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by Charles Sullivan

a personal story...

Your RV needs insurance like your home, car, life and health. We take insurance for granted and seldom bother to read the policy. We naturally think we're covered and protected. Think again. It's not easy to lose a motorhome, but it can be done with the signing of a Consignment Form.

Let me explain.

After a year of local travel, and almost two years of full-timing, we decided to settle down again. Approaching a new car dealer, who also dealt in RVs, I signed a consignment agreement for him to sell my coach. We agreed on a minimum price and commission rate for him, and went to spend the holidays with our children and their families.

During a call to the dealer a month later, I was told the coach had been moved to a better marketing location, still within the state. Results were no better there. I received a call they were transporting my coach to Canada to a buyer, and they offered me a price. I agreed. The nightmare began with the next call.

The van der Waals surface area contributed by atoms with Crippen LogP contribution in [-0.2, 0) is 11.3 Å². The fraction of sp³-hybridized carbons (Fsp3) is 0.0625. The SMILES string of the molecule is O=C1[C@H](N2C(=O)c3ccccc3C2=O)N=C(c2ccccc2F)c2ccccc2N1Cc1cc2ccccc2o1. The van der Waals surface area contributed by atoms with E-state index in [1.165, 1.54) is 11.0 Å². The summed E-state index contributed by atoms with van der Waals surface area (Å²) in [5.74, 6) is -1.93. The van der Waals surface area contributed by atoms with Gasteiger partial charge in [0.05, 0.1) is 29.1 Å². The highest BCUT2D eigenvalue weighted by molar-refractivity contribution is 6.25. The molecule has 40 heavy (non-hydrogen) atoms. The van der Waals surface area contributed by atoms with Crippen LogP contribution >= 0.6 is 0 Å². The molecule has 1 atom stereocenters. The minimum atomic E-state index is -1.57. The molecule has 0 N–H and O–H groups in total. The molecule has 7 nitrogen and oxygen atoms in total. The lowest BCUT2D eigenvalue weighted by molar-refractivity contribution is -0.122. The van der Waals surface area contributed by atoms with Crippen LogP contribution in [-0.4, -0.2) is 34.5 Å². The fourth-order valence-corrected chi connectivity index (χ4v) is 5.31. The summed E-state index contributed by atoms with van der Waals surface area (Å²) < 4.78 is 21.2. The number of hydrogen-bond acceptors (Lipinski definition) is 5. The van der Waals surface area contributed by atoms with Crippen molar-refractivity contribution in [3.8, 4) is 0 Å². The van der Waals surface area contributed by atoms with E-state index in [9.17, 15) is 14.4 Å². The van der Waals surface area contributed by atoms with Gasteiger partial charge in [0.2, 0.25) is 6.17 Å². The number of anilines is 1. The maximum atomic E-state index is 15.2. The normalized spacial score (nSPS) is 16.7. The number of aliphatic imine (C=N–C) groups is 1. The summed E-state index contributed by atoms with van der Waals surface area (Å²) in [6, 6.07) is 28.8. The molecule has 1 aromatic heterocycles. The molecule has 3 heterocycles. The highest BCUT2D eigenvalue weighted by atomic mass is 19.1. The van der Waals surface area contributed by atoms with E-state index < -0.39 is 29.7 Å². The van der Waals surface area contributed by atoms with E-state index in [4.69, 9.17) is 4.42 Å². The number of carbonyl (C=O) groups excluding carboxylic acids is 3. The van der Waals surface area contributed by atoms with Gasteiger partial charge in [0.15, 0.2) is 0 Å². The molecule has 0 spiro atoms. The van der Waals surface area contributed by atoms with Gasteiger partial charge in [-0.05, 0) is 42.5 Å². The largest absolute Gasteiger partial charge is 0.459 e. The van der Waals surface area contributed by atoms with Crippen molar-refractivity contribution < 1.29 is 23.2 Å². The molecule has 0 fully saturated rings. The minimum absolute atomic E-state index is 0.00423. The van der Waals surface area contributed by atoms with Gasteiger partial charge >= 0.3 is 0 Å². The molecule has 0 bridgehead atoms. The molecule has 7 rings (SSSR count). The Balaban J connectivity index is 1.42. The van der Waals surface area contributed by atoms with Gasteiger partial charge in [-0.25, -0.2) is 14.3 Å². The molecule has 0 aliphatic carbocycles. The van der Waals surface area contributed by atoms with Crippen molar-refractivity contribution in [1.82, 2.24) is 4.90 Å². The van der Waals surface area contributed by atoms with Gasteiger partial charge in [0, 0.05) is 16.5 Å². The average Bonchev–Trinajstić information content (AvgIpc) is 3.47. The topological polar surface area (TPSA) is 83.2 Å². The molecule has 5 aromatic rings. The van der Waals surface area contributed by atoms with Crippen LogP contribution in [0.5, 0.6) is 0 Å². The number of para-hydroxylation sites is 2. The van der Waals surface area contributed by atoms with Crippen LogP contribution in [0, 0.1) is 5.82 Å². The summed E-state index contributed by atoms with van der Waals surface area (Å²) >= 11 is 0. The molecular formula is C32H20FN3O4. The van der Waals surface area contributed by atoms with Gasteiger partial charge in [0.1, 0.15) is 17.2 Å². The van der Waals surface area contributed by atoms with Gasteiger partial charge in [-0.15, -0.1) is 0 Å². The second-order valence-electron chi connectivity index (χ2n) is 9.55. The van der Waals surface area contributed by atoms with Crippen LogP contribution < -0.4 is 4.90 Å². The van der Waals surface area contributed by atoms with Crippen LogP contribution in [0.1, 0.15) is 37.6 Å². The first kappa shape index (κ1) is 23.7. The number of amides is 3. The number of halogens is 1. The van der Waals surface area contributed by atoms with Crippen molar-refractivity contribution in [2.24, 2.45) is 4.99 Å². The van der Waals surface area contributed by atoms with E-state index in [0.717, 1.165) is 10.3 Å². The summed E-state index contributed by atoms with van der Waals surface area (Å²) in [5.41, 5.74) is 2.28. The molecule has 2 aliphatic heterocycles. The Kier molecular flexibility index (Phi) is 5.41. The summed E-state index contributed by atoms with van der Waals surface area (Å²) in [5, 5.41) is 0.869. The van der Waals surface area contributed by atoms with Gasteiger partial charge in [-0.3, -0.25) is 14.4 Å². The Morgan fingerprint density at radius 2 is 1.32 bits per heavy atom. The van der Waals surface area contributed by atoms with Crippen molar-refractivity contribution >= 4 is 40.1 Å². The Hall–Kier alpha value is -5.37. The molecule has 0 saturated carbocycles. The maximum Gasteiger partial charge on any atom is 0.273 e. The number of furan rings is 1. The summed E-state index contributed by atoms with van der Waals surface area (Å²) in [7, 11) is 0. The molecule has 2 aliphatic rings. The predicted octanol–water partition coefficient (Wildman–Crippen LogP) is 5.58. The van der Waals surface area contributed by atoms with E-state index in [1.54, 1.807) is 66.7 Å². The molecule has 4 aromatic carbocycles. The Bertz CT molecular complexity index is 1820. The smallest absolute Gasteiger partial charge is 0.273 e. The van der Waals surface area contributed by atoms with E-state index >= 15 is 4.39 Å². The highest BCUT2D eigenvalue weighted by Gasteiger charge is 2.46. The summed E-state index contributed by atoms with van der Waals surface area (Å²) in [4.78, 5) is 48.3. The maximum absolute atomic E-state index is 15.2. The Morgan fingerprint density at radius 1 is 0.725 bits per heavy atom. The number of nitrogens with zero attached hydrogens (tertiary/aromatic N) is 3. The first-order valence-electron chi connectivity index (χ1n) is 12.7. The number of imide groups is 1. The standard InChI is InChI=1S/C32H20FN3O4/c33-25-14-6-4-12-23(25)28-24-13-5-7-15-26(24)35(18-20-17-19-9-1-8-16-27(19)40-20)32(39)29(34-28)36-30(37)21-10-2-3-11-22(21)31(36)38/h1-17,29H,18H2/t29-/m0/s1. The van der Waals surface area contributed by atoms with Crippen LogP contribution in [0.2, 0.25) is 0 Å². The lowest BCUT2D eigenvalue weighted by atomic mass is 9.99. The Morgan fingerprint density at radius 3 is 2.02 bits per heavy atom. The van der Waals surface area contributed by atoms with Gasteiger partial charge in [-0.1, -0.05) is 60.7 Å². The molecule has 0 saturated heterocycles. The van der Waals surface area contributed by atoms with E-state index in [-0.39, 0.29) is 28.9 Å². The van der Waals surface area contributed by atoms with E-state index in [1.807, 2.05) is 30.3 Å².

Canadian Customs called and said they had impounded my coach because they had reason to believe it had been stolen. I informed them of what I had been told about a prospective buyer, but they insisted the men transporting it claimed they were only on vacation. I told them my proof of ownership was with the coach and they confirmed that fact, but still would not release the coach since it was "evidence".

To make a long story short, two years later, Canadian Customs said I could have the coach back if I paid them $8000 for "storage fees". Since I had long given up any hope of reclaiming the unit, I declined, and resorted to my insurance carrier.

"Under the terms of your contract, you are not covered for loss if you consign the RV to anyone to sell it for you." After recovering somewhat from that kick in the stomach, the company refused to negotiate. Now, I felt violated twice. Once by unscrupulous dealers, and again, by my insurer. I talked to my lawyer who quickly confirmed the consignment statement in my contract, and said further action would only cost me more money, with no favorable results.

The only good I can see of this fiasco, is to spread the word among my fellow RVers to carefully read their insurance policies from front to back, understand what limits they place upon you, and adhere to those conditions to protect your investment.

I lost a lot of money, a lot of sleep, and my respect for a lot of agencies who failed to help when I needed it. But, in spite of the violations, my thoughts of RVing are of the great people we met, the wonderful places we visited and the lasting memories of those care-free days.

Happy traveling!

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